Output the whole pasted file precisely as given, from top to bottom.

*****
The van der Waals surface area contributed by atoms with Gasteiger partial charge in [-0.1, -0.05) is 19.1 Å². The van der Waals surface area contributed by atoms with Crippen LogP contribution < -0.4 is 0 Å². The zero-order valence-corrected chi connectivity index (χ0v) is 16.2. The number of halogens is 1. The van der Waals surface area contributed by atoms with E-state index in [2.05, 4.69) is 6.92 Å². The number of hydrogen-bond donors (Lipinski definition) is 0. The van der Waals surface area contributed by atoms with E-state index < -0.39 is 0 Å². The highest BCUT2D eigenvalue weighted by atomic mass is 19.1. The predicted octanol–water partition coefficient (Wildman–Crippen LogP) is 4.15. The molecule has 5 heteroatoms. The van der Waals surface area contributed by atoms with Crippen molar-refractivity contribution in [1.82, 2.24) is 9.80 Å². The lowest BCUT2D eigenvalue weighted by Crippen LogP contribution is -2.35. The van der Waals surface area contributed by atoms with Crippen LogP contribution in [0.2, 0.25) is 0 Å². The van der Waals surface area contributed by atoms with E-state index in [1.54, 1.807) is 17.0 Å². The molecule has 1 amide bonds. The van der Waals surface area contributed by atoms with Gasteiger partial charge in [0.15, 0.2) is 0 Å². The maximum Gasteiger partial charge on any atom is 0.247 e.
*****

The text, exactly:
The van der Waals surface area contributed by atoms with Gasteiger partial charge in [-0.1, -0.05) is 19.1 Å². The van der Waals surface area contributed by atoms with Crippen LogP contribution < -0.4 is 0 Å². The zero-order valence-corrected chi connectivity index (χ0v) is 16.2. The number of halogens is 1. The van der Waals surface area contributed by atoms with E-state index in [2.05, 4.69) is 6.92 Å². The number of hydrogen-bond donors (Lipinski definition) is 0. The van der Waals surface area contributed by atoms with E-state index < -0.39 is 0 Å². The highest BCUT2D eigenvalue weighted by atomic mass is 19.1. The predicted octanol–water partition coefficient (Wildman–Crippen LogP) is 4.15. The molecule has 5 heteroatoms. The van der Waals surface area contributed by atoms with Crippen molar-refractivity contribution in [1.82, 2.24) is 9.80 Å². The lowest BCUT2D eigenvalue weighted by Crippen LogP contribution is -2.35. The van der Waals surface area contributed by atoms with Crippen LogP contribution in [0.2, 0.25) is 0 Å². The van der Waals surface area contributed by atoms with E-state index in [1.54, 1.807) is 17.0 Å². The molecule has 1 amide bonds. The van der Waals surface area contributed by atoms with Gasteiger partial charge in [0.15, 0.2) is 0 Å². The maximum Gasteiger partial charge on any atom is 0.247 e.